Scripture (John 5:1-16)
There was a feast of the Jews, and Jesus went up to Jerusalem.
Now there is in Jerusalem at the Sheep Gate
a pool called in Hebrew Bethesda, with five porticoes.
In these lay a large number of ill, blind, lame, and crippled.
One man was there who had been ill for thirty-eight years.
When Jesus saw him lying there
and knew that he had been ill for a long time, he said to him,
"Do you want to be well?"
The sick man answered him,
"Sir, I have no one to put me into the pool
when the water is stirred up;
while I am on my way, someone else gets down there before me."
Jesus said to him, "Rise, take up your mat, and walk."
Immediately the man became well, took up his mat, and walked.
Now that day was a Sabbath.
So the Jews said to the man who was cured,
"It is the Sabbath, and it is not lawful for you to carry your mat."
He answered them, "The man who made me well told me,
'Take up your mat and walk.'"
They asked him,
"Who is the man who told you, 'Take it up and walk'?"
The man who was healed did not know who it was,
for Jesus had slipped away, since there was a crowd there.
After this Jesus found him in the temple area and said to him,
"Look, you are well; do not sin anymore,
so that nothing worse may happen to you."
The man went and told the Jews
that Jesus was the one who had made him well.
Therefore, the Jews began to persecute Jesus
because he did this on a Sabbath.
The things of the past shall not be remembered
or come to mind.
Instead, there shall always be rejoicing and happiness
in what I create;
For I create Jerusalem to be a joy
and its people to be a delight;
I will rejoice in Jerusalem
and exult in my people.
No longer shall the sound of weeping be heard there,
or the sound of crying;
No longer shall there be in it
an infant who lives but a few days,
or an old man who does not round out his full lifetime;
He dies a mere youth who reaches but a hundred years,
and he who fails of a hundred shall be thought accursed.
They shall live in the houses they build,
and eat the fruit of the vineyards they plant.
In today’s Gospel Jesus asks the ill man a simple question, “Do you want to be well?” That simple question can be a very profound one for all Christians, do we WANT to be well. Being well, having fulfillment in our lives, and growing in a spiritual relationship with Christ begins with our own desire. What is it that we want? Are we willing to make that simple choice and say yes to Jesus’ question? Yet, that simple question does not mean that coming to the answer is an easy process for any of us.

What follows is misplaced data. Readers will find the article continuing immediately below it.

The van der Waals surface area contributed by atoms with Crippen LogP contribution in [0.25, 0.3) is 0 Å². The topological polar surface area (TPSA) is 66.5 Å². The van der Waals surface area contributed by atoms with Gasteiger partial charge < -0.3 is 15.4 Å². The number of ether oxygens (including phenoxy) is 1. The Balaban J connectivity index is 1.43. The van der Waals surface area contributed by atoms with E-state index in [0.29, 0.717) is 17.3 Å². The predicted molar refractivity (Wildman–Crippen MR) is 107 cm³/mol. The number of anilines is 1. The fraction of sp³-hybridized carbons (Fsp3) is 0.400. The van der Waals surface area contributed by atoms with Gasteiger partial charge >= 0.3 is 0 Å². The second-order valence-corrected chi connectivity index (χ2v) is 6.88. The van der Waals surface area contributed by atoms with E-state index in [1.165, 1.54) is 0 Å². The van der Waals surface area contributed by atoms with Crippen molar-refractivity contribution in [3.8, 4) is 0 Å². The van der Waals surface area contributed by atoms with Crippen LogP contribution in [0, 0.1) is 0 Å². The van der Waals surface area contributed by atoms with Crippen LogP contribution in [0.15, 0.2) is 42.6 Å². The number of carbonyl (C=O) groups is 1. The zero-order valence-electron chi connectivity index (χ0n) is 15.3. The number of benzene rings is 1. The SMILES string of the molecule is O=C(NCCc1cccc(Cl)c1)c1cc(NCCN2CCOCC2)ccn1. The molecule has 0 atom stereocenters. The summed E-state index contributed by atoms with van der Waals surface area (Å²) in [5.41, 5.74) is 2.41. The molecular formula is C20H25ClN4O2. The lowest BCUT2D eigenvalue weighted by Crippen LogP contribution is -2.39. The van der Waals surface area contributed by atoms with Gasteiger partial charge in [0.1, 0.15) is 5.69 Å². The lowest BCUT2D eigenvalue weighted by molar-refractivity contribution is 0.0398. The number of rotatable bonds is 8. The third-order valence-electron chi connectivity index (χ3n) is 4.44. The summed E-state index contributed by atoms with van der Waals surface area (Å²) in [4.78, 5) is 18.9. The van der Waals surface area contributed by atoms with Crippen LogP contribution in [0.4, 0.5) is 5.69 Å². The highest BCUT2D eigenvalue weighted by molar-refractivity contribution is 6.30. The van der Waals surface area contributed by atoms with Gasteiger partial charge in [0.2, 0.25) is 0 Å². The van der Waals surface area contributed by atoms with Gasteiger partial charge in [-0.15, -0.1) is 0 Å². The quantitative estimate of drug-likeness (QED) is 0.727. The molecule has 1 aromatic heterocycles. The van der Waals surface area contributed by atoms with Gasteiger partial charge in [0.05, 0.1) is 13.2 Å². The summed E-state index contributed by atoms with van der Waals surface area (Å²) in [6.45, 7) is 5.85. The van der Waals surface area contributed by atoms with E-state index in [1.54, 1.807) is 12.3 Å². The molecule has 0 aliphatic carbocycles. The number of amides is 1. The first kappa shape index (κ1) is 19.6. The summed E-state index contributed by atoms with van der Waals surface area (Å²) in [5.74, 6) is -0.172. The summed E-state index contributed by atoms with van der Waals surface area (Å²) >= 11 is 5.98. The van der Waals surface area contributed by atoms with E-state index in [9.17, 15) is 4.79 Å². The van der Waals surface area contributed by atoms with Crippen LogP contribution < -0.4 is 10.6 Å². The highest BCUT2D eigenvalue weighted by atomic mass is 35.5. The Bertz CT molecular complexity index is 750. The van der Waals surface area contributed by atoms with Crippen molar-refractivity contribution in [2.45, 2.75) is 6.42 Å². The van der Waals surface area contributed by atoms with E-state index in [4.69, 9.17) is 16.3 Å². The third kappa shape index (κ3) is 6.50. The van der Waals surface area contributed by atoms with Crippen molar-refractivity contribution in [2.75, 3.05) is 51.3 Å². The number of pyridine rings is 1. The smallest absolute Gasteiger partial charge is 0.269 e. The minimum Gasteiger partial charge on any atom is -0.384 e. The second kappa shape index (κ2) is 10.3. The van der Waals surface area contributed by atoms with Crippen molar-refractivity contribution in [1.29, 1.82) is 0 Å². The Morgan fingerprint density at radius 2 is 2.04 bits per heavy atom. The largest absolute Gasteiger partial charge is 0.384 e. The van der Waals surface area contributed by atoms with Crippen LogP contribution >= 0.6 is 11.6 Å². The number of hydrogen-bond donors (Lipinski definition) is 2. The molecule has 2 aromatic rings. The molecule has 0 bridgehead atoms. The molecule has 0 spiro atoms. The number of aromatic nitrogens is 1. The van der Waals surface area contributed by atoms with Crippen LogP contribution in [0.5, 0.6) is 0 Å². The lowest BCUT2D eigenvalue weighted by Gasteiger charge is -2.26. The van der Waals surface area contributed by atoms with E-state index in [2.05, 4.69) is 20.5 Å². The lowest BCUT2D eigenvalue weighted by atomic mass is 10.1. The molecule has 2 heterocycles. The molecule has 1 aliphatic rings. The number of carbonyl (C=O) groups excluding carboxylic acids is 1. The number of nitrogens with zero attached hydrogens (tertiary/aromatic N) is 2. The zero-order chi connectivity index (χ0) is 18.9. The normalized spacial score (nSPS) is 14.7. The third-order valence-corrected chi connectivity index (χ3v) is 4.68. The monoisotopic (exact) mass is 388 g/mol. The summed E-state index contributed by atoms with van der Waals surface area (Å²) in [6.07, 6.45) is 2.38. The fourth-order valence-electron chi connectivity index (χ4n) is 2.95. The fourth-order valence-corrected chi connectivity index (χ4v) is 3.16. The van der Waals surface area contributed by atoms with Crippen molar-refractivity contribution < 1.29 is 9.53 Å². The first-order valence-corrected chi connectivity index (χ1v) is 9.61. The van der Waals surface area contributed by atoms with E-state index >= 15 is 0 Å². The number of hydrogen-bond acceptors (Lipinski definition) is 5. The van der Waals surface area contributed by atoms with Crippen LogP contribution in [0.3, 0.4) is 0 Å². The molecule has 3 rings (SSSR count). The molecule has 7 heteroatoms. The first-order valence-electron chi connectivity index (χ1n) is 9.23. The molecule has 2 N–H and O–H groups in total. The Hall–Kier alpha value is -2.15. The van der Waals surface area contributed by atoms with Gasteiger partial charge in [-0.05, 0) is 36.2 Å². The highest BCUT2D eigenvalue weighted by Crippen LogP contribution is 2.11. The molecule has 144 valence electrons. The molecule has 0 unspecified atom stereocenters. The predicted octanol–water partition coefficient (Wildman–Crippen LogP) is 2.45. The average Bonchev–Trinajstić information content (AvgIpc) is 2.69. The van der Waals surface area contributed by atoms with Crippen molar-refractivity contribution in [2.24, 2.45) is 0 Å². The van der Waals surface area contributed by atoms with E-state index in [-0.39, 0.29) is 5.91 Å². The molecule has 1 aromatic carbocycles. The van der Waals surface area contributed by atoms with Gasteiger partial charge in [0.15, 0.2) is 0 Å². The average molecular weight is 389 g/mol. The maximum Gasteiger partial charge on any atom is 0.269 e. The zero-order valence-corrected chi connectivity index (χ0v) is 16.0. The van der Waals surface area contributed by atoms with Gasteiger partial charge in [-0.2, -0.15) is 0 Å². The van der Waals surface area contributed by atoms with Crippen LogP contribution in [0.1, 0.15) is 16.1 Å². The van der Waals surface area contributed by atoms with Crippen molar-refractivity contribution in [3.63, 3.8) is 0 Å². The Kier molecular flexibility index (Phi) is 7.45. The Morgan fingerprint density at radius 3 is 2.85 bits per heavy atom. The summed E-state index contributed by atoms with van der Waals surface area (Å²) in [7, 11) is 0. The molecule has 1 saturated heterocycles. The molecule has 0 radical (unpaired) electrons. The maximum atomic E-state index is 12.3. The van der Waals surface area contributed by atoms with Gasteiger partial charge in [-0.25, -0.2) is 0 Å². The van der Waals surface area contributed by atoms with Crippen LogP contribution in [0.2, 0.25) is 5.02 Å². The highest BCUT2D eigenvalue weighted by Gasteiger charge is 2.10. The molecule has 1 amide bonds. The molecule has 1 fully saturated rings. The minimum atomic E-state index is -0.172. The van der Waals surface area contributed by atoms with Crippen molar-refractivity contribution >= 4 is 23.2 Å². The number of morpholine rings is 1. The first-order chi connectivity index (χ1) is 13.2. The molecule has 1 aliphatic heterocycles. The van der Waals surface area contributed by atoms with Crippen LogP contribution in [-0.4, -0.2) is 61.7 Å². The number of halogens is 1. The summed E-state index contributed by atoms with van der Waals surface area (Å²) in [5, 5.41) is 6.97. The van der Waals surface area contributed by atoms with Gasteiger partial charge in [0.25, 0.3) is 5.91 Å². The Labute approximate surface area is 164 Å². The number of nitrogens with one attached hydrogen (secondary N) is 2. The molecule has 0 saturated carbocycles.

I am blessed to work in a Catholic high school and get to experience the world through the eyes of teenagers. The trials and joys of life hit young people in fresh ways as so much of their life is a first experience. High school often presents young people with their first big disappointment, their first deep friendship, and their initial awareness of real pain or fear. What is inspiring about working with teenagers is that more often than not they respond to life’s challenges with a joyful willingness to say yes to Christ. Teenagers see the glass as half full and their future is a place of promise and hope. They are not jaded by past experiences or flawed hurtful memories. Teens may make plenty of mistakes, but their willingness to say yes to Christ in the face of difficulties is inspiring.
During Lent we should all reflect on Jesus’ question, “Do we want to be well?” In prayer search for a teenager’s sense of joy and fun before responding. My prayer is that I can put aside my adult weariness of the world and the stress of daily challenges and renew my efforts to listen for Jesus’s call. Not only should we respond that yes, we want to be well, but we should do so with a teenager’s passion and excitement and shout out that “Yes! We want to be well.”
These Lenten reflections are written by friends of 12plus1, Inc. Discovery House a service-based gap year experience for participants ages 18-20 will begin August 2018. Please share this information with an individuals who may want to participate or support this new ministry.
How has Jesus called out to you? Are you actively listening for God’s call?
In what ways do you need healing? What do you need to be well?
How can you adopt a youthful sense of joy and excitement when facing the troubles in your life?
Pray that you can respond to the challenges of the world with joy and excitement.
Edward Foy is the principal at Dominican High School in Whitefish Bay, WI